Since energy generation, transmission, distribution and both under and above ground construction are considered heavy and dangerous work according to the Regulation on Heavy and Dangerous Work, every single employee must have at least one document such as a diploma, certificate or license which proves that necessary training or education has been taken and the employee is proficient to conduct heavy and dangerous work according to the Communiqué on the Vocational Training of the Employees in Heavy and Dangerous Jobs ("Ağır ve Tehlikeli İşlerde Çalıştırılacak İşçilerin Mesleki Eğitimlerine Dair Tebliğ").
Measures to Be Taken Regarding Health Issues
Pursuant to the Labor Law, a Workplace Health and Safety Unit ("WHSU") ("İşyeri Sağlık ve Güvenlik Birimi") shall be established for workplaces where fifty (50) or more employees work permanently. At least one (1) on-site doctor and one (1) occupational safety specialist shall be appointed by the employers to work in the WHSU.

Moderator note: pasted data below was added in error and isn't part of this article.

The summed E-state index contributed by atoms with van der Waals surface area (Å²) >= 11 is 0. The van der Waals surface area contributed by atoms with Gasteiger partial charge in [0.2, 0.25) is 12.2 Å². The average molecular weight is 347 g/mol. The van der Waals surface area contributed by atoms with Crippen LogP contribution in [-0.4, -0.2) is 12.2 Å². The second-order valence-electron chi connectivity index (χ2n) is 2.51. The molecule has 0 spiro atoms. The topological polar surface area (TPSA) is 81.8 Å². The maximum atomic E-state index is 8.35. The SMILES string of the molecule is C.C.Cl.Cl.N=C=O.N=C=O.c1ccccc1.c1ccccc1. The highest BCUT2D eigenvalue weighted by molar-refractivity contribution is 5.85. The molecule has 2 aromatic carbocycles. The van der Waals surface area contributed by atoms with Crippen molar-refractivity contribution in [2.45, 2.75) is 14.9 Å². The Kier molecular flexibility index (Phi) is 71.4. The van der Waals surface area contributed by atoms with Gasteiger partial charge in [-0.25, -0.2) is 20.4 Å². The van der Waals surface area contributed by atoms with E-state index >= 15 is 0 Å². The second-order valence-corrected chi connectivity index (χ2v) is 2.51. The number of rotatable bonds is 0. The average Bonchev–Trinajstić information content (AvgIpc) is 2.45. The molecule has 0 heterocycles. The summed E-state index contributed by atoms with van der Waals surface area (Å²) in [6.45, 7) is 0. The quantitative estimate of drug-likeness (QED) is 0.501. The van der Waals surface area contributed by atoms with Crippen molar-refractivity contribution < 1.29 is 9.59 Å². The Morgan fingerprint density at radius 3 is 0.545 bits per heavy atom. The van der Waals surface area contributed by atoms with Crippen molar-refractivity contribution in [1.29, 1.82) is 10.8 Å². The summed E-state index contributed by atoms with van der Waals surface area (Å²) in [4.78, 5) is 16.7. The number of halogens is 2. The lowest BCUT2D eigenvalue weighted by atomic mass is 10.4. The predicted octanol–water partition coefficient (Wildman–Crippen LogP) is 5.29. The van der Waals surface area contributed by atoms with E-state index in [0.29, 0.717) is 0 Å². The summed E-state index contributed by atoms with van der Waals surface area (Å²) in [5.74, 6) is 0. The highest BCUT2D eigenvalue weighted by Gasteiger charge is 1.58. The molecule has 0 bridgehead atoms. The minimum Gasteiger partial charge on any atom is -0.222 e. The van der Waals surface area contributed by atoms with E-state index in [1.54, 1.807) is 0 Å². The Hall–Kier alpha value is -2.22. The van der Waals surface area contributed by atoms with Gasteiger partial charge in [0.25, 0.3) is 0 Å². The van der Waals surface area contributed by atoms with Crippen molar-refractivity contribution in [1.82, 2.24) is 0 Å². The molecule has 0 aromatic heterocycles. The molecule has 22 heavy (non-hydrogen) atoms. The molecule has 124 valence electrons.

There is no regulation requiring a WHSU be established in the workplace, so the employer may choose to acquire such services externally from professional health and safety units. However, even though such services may be acquired from external professionals, the employer shall be solely liable for any problems regarding occupational health and safety. On the other hand, the obligation of the employer to establish a WHSU arises when fifty (50) or more employees are employed by the employer personally. For example, if there are seventy (70) employees working in a workplace but forty (40) of them are the employees of the subcontractor then establishment of a WHSU is not required.
As per the Regulation on Heavy and Dangerous Work, health certificates shall be issued for employees who work at heavy and dangerous jobs such as the construction work of a wind farm. Moreover, as a general rule, working hours shall not exceed forty- five (45) hours in a week and eleven (11) hours in a day. Working hours are limited to seven and a half hours (7.5) per day, according to the Regulation on Working Hours Regarding the Labor Law ("İş Kanununa İlişkin Çalışma Süreleri Yönetmeliği") for work which requires more effort and is more dangerous than other types of work.
Supervision Duty of the Employer
In addition to providing the abovementioned measures, pursuant to the Terms on Health and Safety Regulations Regarding Work Equipment Use ("İş Ekipmanlarının Kullanımında Sağlık ve Güvenlik Şartları Yönetmeliği") the employer must also supervise employees while following the measures taken and check the work equipment for safety. Following the inspection of the work equipment, certificates indicating that such equipment is working properly shall be issued.